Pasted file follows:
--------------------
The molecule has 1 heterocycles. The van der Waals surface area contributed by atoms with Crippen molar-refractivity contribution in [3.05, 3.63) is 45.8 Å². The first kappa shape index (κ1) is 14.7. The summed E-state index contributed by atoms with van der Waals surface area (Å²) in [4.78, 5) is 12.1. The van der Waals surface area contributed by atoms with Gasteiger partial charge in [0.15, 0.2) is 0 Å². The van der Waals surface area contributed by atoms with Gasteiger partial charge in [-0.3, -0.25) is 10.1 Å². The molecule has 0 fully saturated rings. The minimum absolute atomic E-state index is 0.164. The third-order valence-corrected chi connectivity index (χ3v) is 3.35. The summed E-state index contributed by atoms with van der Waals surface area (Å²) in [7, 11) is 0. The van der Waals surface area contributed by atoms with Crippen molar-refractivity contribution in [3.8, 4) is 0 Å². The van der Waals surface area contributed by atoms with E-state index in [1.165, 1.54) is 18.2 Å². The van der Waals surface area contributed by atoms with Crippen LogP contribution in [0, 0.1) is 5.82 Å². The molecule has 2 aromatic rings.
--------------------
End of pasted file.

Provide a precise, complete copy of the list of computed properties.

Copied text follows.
The molecule has 1 heterocycles. The van der Waals surface area contributed by atoms with Crippen molar-refractivity contribution in [3.05, 3.63) is 45.8 Å². The first kappa shape index (κ1) is 14.7. The summed E-state index contributed by atoms with van der Waals surface area (Å²) in [4.78, 5) is 12.1. The van der Waals surface area contributed by atoms with Gasteiger partial charge in [0.15, 0.2) is 0 Å². The van der Waals surface area contributed by atoms with Gasteiger partial charge in [-0.3, -0.25) is 10.1 Å². The molecule has 0 fully saturated rings. The minimum absolute atomic E-state index is 0.164. The third-order valence-corrected chi connectivity index (χ3v) is 3.35. The summed E-state index contributed by atoms with van der Waals surface area (Å²) in [7, 11) is 0. The van der Waals surface area contributed by atoms with Crippen molar-refractivity contribution in [3.8, 4) is 0 Å². The van der Waals surface area contributed by atoms with E-state index in [1.165, 1.54) is 18.2 Å². The van der Waals surface area contributed by atoms with Crippen LogP contribution in [0, 0.1) is 5.82 Å². The molecule has 2 aromatic rings.